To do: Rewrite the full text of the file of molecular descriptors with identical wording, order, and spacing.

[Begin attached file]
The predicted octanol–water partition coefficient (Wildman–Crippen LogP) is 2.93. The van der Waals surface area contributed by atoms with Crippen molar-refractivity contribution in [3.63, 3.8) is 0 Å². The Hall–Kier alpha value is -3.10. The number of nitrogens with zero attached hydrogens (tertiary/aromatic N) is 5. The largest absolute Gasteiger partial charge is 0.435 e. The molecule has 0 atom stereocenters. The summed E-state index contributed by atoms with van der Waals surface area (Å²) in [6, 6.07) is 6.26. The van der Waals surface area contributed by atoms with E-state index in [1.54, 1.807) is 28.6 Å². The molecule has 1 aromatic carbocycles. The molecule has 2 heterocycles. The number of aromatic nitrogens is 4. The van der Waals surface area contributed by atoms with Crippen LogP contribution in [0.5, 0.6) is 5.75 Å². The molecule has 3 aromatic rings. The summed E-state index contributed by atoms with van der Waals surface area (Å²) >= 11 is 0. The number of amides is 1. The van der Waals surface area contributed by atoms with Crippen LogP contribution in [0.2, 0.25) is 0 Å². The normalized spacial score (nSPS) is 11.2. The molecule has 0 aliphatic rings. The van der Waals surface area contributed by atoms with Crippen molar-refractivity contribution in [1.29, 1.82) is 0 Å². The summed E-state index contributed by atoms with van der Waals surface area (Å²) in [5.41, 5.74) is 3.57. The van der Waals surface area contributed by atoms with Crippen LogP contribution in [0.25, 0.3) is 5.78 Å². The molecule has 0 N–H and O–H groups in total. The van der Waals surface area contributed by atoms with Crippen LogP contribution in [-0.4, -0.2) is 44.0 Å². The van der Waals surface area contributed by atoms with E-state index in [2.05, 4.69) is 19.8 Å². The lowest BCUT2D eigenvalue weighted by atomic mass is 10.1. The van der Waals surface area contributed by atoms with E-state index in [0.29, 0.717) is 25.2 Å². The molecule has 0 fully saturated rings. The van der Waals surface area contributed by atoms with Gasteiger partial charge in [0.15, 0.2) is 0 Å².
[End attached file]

The predicted octanol–water partition coefficient (Wildman–Crippen LogP) is 2.93. The van der Waals surface area contributed by atoms with Crippen molar-refractivity contribution in [3.63, 3.8) is 0 Å². The Hall–Kier alpha value is -3.10. The number of nitrogens with zero attached hydrogens (tertiary/aromatic N) is 5. The largest absolute Gasteiger partial charge is 0.435 e. The molecule has 0 atom stereocenters. The summed E-state index contributed by atoms with van der Waals surface area (Å²) in [6, 6.07) is 6.26. The van der Waals surface area contributed by atoms with E-state index in [1.54, 1.807) is 28.6 Å². The molecule has 1 aromatic carbocycles. The molecule has 2 heterocycles. The number of aromatic nitrogens is 4. The van der Waals surface area contributed by atoms with Crippen LogP contribution in [0.5, 0.6) is 5.75 Å². The molecule has 3 aromatic rings. The summed E-state index contributed by atoms with van der Waals surface area (Å²) >= 11 is 0. The number of amides is 1. The van der Waals surface area contributed by atoms with Crippen LogP contribution in [0.2, 0.25) is 0 Å². The normalized spacial score (nSPS) is 11.2. The molecule has 0 aliphatic rings. The van der Waals surface area contributed by atoms with Crippen molar-refractivity contribution in [1.29, 1.82) is 0 Å². The summed E-state index contributed by atoms with van der Waals surface area (Å²) in [5.41, 5.74) is 3.57. The van der Waals surface area contributed by atoms with Crippen LogP contribution in [0.25, 0.3) is 5.78 Å². The molecule has 0 N–H and O–H groups in total. The van der Waals surface area contributed by atoms with Crippen LogP contribution in [-0.4, -0.2) is 44.0 Å². The van der Waals surface area contributed by atoms with E-state index in [2.05, 4.69) is 19.8 Å². The lowest BCUT2D eigenvalue weighted by atomic mass is 10.1. The van der Waals surface area contributed by atoms with E-state index in [0.29, 0.717) is 25.2 Å². The molecule has 0 fully saturated rings. The van der Waals surface area contributed by atoms with Gasteiger partial charge in [0.15, 0.2) is 0 Å².